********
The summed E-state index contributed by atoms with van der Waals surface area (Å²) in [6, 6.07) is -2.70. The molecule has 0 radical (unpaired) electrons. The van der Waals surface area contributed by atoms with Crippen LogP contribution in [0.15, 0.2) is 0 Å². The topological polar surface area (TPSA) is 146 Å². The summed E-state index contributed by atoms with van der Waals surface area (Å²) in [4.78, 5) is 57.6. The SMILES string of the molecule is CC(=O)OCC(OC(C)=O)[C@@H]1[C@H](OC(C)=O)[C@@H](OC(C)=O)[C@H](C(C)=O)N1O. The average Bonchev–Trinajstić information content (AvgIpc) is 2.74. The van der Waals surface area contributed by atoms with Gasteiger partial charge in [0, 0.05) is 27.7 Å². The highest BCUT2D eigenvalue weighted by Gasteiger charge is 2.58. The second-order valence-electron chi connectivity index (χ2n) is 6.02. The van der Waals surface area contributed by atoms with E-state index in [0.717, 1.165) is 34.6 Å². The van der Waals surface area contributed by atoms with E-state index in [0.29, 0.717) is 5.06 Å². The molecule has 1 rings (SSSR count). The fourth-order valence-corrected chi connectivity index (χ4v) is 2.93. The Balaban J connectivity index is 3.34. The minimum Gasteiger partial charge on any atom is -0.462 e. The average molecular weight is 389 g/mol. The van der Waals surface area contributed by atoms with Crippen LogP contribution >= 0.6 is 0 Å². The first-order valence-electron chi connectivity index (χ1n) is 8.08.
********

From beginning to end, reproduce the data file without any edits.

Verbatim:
The summed E-state index contributed by atoms with van der Waals surface area (Å²) in [6, 6.07) is -2.70. The molecule has 0 radical (unpaired) electrons. The van der Waals surface area contributed by atoms with Crippen LogP contribution in [0.15, 0.2) is 0 Å². The topological polar surface area (TPSA) is 146 Å². The summed E-state index contributed by atoms with van der Waals surface area (Å²) in [4.78, 5) is 57.6. The SMILES string of the molecule is CC(=O)OCC(OC(C)=O)[C@@H]1[C@H](OC(C)=O)[C@@H](OC(C)=O)[C@H](C(C)=O)N1O. The average Bonchev–Trinajstić information content (AvgIpc) is 2.74. The van der Waals surface area contributed by atoms with Gasteiger partial charge in [0, 0.05) is 27.7 Å². The highest BCUT2D eigenvalue weighted by Gasteiger charge is 2.58. The second-order valence-electron chi connectivity index (χ2n) is 6.02. The van der Waals surface area contributed by atoms with E-state index in [0.717, 1.165) is 34.6 Å². The van der Waals surface area contributed by atoms with E-state index in [0.29, 0.717) is 5.06 Å². The molecule has 1 rings (SSSR count). The fourth-order valence-corrected chi connectivity index (χ4v) is 2.93. The Balaban J connectivity index is 3.34. The minimum Gasteiger partial charge on any atom is -0.462 e. The average molecular weight is 389 g/mol. The van der Waals surface area contributed by atoms with Crippen LogP contribution >= 0.6 is 0 Å². The first-order valence-electron chi connectivity index (χ1n) is 8.08.